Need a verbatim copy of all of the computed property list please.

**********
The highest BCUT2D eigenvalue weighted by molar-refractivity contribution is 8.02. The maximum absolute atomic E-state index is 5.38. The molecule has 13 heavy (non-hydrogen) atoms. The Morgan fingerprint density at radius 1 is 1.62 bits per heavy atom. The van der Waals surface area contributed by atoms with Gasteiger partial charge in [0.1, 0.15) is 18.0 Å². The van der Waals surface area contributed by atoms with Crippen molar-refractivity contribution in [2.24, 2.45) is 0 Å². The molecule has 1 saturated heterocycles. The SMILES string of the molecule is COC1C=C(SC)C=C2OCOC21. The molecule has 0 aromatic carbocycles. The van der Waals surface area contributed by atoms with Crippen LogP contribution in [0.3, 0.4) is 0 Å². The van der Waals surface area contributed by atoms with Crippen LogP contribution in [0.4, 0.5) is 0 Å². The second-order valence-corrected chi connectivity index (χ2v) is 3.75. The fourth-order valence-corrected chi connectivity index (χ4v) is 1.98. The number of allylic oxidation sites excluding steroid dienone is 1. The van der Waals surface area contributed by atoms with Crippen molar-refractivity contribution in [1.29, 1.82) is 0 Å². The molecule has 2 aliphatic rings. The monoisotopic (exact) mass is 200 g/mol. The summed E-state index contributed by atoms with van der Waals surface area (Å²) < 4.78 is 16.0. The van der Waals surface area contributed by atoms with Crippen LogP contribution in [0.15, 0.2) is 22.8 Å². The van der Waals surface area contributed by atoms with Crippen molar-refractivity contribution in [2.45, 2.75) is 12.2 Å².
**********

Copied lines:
The highest BCUT2D eigenvalue weighted by molar-refractivity contribution is 8.02. The maximum absolute atomic E-state index is 5.38. The molecule has 13 heavy (non-hydrogen) atoms. The Morgan fingerprint density at radius 1 is 1.62 bits per heavy atom. The van der Waals surface area contributed by atoms with Gasteiger partial charge in [0.1, 0.15) is 18.0 Å². The van der Waals surface area contributed by atoms with Crippen molar-refractivity contribution in [2.24, 2.45) is 0 Å². The molecule has 1 saturated heterocycles. The SMILES string of the molecule is COC1C=C(SC)C=C2OCOC21. The molecule has 0 aromatic carbocycles. The van der Waals surface area contributed by atoms with Crippen LogP contribution in [0.3, 0.4) is 0 Å². The van der Waals surface area contributed by atoms with Crippen LogP contribution in [0.4, 0.5) is 0 Å². The second-order valence-corrected chi connectivity index (χ2v) is 3.75. The fourth-order valence-corrected chi connectivity index (χ4v) is 1.98. The number of allylic oxidation sites excluding steroid dienone is 1. The van der Waals surface area contributed by atoms with Crippen molar-refractivity contribution in [1.29, 1.82) is 0 Å². The molecule has 2 aliphatic rings. The monoisotopic (exact) mass is 200 g/mol. The summed E-state index contributed by atoms with van der Waals surface area (Å²) < 4.78 is 16.0. The van der Waals surface area contributed by atoms with Crippen LogP contribution in [0.15, 0.2) is 22.8 Å². The van der Waals surface area contributed by atoms with Crippen molar-refractivity contribution in [2.45, 2.75) is 12.2 Å².